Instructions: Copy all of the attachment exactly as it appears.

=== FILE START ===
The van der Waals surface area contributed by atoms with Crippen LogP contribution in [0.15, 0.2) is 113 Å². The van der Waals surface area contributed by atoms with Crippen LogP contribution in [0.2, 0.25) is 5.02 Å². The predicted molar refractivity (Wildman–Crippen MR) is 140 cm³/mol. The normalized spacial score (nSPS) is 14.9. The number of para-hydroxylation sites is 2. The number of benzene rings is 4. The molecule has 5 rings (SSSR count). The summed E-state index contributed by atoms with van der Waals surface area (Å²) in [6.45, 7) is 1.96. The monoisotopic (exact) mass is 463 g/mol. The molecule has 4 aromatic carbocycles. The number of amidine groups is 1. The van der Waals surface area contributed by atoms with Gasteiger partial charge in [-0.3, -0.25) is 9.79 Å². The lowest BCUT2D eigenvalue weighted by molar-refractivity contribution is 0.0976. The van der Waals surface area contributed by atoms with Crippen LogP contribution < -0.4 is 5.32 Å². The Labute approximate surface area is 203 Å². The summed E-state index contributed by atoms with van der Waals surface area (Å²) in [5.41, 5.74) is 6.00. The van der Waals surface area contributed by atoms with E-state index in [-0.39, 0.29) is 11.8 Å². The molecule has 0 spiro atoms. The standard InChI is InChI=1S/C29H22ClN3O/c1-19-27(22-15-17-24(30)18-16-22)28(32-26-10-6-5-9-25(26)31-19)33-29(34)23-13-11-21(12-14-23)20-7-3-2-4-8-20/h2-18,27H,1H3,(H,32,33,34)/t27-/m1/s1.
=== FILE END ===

The van der Waals surface area contributed by atoms with Crippen LogP contribution in [0.15, 0.2) is 113 Å². The van der Waals surface area contributed by atoms with Crippen LogP contribution in [0.2, 0.25) is 5.02 Å². The predicted molar refractivity (Wildman–Crippen MR) is 140 cm³/mol. The normalized spacial score (nSPS) is 14.9. The number of para-hydroxylation sites is 2. The number of benzene rings is 4. The molecule has 5 rings (SSSR count). The summed E-state index contributed by atoms with van der Waals surface area (Å²) in [6.45, 7) is 1.96. The monoisotopic (exact) mass is 463 g/mol. The molecule has 4 aromatic carbocycles. The number of amidine groups is 1. The van der Waals surface area contributed by atoms with Gasteiger partial charge in [-0.3, -0.25) is 9.79 Å². The lowest BCUT2D eigenvalue weighted by molar-refractivity contribution is 0.0976. The van der Waals surface area contributed by atoms with Crippen LogP contribution < -0.4 is 5.32 Å². The Labute approximate surface area is 203 Å². The summed E-state index contributed by atoms with van der Waals surface area (Å²) in [5.41, 5.74) is 6.00. The van der Waals surface area contributed by atoms with E-state index in [-0.39, 0.29) is 11.8 Å². The molecule has 0 spiro atoms. The standard InChI is InChI=1S/C29H22ClN3O/c1-19-27(22-15-17-24(30)18-16-22)28(32-26-10-6-5-9-25(26)31-19)33-29(34)23-13-11-21(12-14-23)20-7-3-2-4-8-20/h2-18,27H,1H3,(H,32,33,34)/t27-/m1/s1.